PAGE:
Bates Motel Review: “Crazy”

(Episode 3.09)

TV Reviews Bates Motel
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<i>Bates Motel</i> Review: &#8220;Crazy&#8221;

In the past when Norma had problems, she had a support system to help her, but more importantly, she had power. She could ask Romero for help and due to some combination of justice and feelings towards Norma, he would help. At the very least, Norma could always rely on Norman to help her, even if most of her problems were caused by him in the first place. As we get to the end of the third season of Bates Motel, Norma doesn’t really have anyone in her corner anymore and she’s got a giant damn hole in her front yard. You know it’s bad when the only person Norma can probably trust is a brother who raped her—the one who, just a few episodes ago, she had a seething hatred for.

At this point, it seems like the whole world is against Norma, which isn’t a good place for her to be in, considering that we know how her story ends. She really doesn’t have any one to protect her, or maybe more accurately, for her to manipulate. Her heart is usually in the right place when she does use people for her own means, like using Romero to protect Norman or lying to Norman to protect him from himself, but at this point it’s all coming crashing down on her. Bob is still threatening her and Romero has given the flash drive Bob wants so badly to the proper authorities. At this point, Bob is willing to threaten Norma and possibly use Norman to get to her—who’s hiding out anyway—there’s no one to help her with her dire situation.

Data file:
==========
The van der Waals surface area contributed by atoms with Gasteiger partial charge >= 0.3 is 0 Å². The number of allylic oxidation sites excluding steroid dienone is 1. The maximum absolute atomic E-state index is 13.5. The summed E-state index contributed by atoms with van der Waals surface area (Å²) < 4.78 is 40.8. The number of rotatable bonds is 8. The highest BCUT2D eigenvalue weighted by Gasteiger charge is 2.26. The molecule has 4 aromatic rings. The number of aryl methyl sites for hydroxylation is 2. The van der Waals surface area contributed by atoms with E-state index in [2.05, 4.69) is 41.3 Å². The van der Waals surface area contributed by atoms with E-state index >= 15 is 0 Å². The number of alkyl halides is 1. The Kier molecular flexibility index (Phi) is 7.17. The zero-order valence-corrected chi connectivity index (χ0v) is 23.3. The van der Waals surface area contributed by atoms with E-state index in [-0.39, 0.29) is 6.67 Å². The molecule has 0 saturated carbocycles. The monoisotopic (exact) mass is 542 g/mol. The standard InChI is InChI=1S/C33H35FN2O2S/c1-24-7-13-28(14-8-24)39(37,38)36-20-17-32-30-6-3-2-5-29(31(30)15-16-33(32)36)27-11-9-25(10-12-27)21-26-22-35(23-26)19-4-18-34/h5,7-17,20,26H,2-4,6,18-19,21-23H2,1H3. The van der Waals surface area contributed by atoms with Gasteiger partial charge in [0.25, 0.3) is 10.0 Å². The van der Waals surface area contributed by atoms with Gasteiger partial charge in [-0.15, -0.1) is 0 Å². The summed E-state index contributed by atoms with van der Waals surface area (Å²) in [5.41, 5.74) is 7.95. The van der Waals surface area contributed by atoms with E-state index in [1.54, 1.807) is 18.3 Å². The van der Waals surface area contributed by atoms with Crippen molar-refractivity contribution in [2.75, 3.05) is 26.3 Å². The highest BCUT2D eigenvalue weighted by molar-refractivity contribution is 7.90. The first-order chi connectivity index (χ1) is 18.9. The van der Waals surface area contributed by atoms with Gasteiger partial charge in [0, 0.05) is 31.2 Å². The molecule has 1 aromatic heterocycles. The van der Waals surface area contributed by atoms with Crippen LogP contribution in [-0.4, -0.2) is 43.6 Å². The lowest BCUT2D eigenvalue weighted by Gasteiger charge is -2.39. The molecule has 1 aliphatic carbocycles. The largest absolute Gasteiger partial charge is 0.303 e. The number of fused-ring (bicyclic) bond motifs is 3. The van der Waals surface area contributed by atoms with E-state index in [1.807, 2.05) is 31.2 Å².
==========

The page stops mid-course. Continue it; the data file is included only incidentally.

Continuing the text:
With Norma struggling to stay afloat, standing on the top of dirt piles and screaming into the void, the real problem here is with Norman and the revelation that Bradley is back in town. With the exception of a lot of the drug-related business in the first two seasons, much of which has been reigned in and made interesting again this season, Bradley is Bates Motel’s biggest problem. At first she represented the growing rift between Norman and Norma, with Bradley pulling Norman away from his mother for the first time in their lives.

But without Bradley in the picture this entire season, this rift has grown without her help. Now there are bigger problems between Norman and Norma, and a disagreement over an old crush seems completely insignificant at this point. And honestly, Bradley is just the worst. She’s more blatant in her using of Norman to get what she wants, even though she doesn’t seem to realize how she manipulates him. She convinces Norman to tell her mother that she’s actually still alive and for some reason, watching Norman clean up Bradley’s room at the motel was unbearably sad to me.

When Norman and Bradley go to Bradley’s house, she’s pissed off at her mother for trying to live her life and push forward from the loss of her husband and her daughter. I’m not exactly sure what Bradley wanted. Did she want her mom to be some dark shell of a human being who can’t move on without these two? I imagine so, since Bradley is horribly self-centered, and just a huge problem in general.

It’s a shame, since this third season of Bates Motel has been far more focused, and has also been smart about leaving behind Norman at high school and the people there. Next week’s season finale seems to be building up to some very exciting explosions, so it doesn’t feel like we really need Bradley back for any reason other than to increase the divide between Norman and his mother even more. Already at the end of this season, we’ve got the rivalry between Norma and Bob, Norma and Romero and their sexual chemistry, Caleb and Dylan versus Chick and the budding relationship between Dylan and Emma, which has surprisingly been one of the most exciting and interesting story developments to come about this season. To throw Bradley into the mix amongst all these other balls in the air just seems completely unnecessary. To Norman, Bradley coming back only means trouble, but as for Bates Motel, Bradley appearances never really help this show either.

Ross Bonaime is a D.C.-based freelance writer and regular contributor to Paste. You can follow him on Twitter.